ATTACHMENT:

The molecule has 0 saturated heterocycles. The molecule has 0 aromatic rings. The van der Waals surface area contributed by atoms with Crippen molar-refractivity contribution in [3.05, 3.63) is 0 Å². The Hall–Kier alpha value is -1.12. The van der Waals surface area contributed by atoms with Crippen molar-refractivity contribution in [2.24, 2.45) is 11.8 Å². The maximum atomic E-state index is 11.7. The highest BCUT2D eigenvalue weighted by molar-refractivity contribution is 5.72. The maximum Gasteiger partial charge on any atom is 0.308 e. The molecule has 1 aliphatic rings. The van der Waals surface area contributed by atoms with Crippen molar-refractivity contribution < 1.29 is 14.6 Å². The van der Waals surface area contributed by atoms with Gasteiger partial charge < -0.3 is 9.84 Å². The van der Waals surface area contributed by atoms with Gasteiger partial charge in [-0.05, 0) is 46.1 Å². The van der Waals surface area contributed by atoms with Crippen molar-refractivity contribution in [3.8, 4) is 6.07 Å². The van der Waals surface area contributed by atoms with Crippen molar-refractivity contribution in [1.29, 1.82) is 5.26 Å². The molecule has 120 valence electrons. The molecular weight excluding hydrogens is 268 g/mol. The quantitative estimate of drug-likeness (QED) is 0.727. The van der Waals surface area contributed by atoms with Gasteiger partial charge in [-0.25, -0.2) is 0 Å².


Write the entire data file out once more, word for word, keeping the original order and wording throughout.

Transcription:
The molecule has 0 saturated heterocycles. The molecule has 0 aromatic rings. The van der Waals surface area contributed by atoms with Crippen molar-refractivity contribution in [3.05, 3.63) is 0 Å². The Hall–Kier alpha value is -1.12. The van der Waals surface area contributed by atoms with Crippen molar-refractivity contribution in [2.24, 2.45) is 11.8 Å². The maximum atomic E-state index is 11.7. The highest BCUT2D eigenvalue weighted by molar-refractivity contribution is 5.72. The maximum Gasteiger partial charge on any atom is 0.308 e. The molecule has 1 aliphatic rings. The van der Waals surface area contributed by atoms with Crippen molar-refractivity contribution < 1.29 is 14.6 Å². The van der Waals surface area contributed by atoms with Gasteiger partial charge < -0.3 is 9.84 Å². The van der Waals surface area contributed by atoms with Gasteiger partial charge in [-0.05, 0) is 46.1 Å². The van der Waals surface area contributed by atoms with Crippen molar-refractivity contribution in [3.8, 4) is 6.07 Å². The van der Waals surface area contributed by atoms with Crippen molar-refractivity contribution in [1.29, 1.82) is 5.26 Å². The molecule has 120 valence electrons. The molecular weight excluding hydrogens is 268 g/mol. The quantitative estimate of drug-likeness (QED) is 0.727. The van der Waals surface area contributed by atoms with Gasteiger partial charge in [-0.25, -0.2) is 0 Å².